Man of Steel is terribly disappointing. I watched it several weeks ago, and I’m just now getting around to write about it. It’s that uninteresting. Notice how I used the word uninteresting; I was tempted to use mundane words like “bad”, “good”, “abysmal”, “stellar” or any other number of typical adjectives, but uninteresting seems to fit better than anything else. Which is not good.
You’ve probably heard the saying “bad publicity is better than no publicity”. The saying is derived from succès de scandale, a French phrase indicating that success can just as readily arrive from scandal as from bonafide achievement (think Paris Hilton/sex tape). You may also have heard Revelation 3:15-16:
I know your deeds, that you are neither cold nor hot. I wish you were either one or the other! So, because you are lukewarm—neither hot nor cold—I am about to spit you out of my mouth. (NIV)
The message is quite similar to succès de scandale – be either hot or cold, but certainly do not be lukewarm.
So what is the cinematic representation of Rev 3:15-16? I think “hot” would be exemplified by any number of Oscar-winning films. Return of the King, Chariots of Fire, A King’s Speech – these are all “hot” films, pictures that succeed based on their merit. What would a “cold” film be? Think Mega Shark versus Giant Octopus, Sharknado, Mega Python vs. Gatoroid or any number of films from The Asylum. In case you don’t know, those are straight-to-cable movies that are so outlandishly and catastrophically atrocious that they have somehow gained quite a level of positive notoriety.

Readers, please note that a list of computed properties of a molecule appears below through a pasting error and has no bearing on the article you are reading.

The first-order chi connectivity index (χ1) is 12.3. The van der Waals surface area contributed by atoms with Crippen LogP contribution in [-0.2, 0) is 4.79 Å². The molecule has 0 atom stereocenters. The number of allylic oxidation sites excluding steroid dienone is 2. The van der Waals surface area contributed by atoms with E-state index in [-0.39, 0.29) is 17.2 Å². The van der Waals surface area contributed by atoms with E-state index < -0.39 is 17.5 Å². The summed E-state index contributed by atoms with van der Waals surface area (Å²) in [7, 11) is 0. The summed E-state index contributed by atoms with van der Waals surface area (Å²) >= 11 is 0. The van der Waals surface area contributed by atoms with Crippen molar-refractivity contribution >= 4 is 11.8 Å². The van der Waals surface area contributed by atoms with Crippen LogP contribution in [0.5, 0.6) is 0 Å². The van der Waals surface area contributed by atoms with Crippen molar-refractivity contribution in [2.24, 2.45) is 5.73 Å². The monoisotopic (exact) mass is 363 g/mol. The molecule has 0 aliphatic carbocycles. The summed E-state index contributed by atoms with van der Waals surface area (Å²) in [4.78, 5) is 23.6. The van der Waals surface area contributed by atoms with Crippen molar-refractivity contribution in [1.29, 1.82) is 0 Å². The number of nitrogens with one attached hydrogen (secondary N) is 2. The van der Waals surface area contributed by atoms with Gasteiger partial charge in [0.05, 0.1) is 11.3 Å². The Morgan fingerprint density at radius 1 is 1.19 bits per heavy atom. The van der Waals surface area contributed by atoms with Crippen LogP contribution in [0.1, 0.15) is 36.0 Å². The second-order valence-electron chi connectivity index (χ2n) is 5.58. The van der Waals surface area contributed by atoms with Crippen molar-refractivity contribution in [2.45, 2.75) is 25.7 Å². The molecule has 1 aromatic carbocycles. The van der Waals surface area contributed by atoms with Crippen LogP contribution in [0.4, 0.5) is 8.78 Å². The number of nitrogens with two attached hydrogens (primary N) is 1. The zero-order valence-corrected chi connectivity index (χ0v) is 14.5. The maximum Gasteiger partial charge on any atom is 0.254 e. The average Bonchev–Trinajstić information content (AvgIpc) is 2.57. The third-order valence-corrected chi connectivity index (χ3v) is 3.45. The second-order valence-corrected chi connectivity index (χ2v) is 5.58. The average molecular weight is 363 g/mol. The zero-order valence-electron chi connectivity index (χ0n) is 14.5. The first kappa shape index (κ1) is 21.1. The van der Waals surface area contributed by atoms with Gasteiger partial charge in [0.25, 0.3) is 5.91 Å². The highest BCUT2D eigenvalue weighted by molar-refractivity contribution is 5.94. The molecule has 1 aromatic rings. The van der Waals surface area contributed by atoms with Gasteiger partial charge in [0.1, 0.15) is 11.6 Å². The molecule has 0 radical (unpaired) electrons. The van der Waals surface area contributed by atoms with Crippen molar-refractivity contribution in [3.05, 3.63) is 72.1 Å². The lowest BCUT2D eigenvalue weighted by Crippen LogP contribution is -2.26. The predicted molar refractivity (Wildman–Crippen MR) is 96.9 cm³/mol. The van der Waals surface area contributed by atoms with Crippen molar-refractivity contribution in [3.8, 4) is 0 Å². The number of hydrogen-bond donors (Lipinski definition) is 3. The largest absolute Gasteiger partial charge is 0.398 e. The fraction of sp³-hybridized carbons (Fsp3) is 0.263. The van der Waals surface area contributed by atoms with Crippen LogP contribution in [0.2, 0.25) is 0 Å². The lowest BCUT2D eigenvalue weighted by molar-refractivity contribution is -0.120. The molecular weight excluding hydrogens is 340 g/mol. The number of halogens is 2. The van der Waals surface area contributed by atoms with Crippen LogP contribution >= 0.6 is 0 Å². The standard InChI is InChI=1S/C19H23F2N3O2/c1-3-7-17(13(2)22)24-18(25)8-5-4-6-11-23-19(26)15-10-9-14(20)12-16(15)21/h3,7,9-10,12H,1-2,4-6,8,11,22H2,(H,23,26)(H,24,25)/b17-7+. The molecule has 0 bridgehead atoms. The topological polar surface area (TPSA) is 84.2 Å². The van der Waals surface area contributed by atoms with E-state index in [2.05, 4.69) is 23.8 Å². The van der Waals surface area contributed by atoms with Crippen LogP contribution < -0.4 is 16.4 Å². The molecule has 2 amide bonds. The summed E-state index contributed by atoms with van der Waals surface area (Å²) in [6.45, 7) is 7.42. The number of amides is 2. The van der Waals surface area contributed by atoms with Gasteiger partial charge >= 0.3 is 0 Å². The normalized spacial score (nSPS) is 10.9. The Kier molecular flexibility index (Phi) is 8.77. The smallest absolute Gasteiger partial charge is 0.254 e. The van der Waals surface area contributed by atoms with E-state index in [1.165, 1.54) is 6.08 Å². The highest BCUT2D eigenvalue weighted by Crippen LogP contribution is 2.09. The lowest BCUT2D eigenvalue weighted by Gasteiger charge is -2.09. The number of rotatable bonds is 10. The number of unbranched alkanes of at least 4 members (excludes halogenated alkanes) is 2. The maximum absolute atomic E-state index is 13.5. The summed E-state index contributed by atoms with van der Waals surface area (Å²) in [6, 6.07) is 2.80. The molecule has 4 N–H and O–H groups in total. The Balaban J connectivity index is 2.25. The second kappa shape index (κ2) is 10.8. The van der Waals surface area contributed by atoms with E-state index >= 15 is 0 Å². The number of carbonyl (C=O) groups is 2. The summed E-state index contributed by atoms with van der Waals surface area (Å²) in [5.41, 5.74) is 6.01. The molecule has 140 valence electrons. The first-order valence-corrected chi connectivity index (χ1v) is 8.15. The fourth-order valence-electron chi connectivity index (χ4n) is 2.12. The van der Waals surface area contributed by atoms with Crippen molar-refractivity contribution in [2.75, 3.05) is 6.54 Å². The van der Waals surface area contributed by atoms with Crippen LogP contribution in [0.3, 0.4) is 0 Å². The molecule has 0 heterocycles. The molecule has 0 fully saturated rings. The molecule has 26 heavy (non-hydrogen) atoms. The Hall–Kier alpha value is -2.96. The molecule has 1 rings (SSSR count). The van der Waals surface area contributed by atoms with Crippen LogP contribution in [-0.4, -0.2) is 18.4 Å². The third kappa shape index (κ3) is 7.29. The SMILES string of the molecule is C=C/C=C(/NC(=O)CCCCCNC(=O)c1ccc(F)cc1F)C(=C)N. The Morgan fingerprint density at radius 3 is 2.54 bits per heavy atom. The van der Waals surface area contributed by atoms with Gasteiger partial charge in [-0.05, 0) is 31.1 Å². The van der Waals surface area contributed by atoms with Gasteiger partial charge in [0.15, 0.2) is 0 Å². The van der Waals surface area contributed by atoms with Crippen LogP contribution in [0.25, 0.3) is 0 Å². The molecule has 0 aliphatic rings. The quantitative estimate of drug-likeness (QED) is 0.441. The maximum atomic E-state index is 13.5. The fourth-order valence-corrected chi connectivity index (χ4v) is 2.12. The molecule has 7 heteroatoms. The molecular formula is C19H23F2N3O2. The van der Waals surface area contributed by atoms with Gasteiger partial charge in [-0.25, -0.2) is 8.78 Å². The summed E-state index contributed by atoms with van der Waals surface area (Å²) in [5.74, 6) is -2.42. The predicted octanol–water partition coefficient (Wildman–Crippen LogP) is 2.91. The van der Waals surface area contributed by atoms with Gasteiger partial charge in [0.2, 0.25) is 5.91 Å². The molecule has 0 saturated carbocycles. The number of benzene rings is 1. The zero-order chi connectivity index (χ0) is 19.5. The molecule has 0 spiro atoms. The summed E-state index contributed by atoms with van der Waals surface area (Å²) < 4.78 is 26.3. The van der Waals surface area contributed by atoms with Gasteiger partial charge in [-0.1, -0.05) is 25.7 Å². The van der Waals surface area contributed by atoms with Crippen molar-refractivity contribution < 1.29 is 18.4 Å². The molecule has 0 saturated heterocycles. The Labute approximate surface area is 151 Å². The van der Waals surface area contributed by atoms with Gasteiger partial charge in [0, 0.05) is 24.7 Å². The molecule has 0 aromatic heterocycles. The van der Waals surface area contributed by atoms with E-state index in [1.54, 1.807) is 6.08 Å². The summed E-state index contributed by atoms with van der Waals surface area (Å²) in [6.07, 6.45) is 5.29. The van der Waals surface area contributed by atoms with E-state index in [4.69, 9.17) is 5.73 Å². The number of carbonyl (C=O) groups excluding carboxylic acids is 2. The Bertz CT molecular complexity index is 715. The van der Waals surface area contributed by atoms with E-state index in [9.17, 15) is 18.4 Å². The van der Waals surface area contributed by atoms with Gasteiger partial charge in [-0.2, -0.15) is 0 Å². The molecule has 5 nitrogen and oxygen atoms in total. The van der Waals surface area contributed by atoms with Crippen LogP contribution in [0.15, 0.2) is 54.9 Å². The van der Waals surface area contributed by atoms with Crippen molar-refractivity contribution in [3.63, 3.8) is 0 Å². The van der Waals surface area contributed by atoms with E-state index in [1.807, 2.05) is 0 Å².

So, then, what are “lukewarm” films? These are movies that are neither good nor so bad that they’re good. Sadly, Man of Steel falls into that category. I would also throw Mission Impossible 2, Indiana Jones and the Krystal Scallywags, Fletch 2, and the remake of Walking Tall into that category. And also the Star Wars prequel trilogy. I mean seriously.
Suffice it to say, it pains me to lump Man of Steel in with those other poo-poo fests, but it just isn’t that good. It’s forgettable. It’s uninteresting. It’s poorly written. It has poor character development. It has too much CGI. It has too much action. It is devoid of charm, warmth and fun. Basically, it’s a sterile attempt at making the first good Superman movie in nearly two score.
In fairness, Superman isn’t the easiest character to sell. He’s an alien who basically can’t be killed, has the ability to fly, is tremendously handsome, and has a beautiful girlfriend. On top of that, his true identity is found in Clark Kent, a squeaky clean boyscout. Not the most sympathetic or relateable character. But, there have always been elements of Superman that have made him compelling, especially pertaining to Ma and Pa Kent. Sadly, Zack Snyder chose to depart from some of the most poignant aspects of the character for reasons unknown.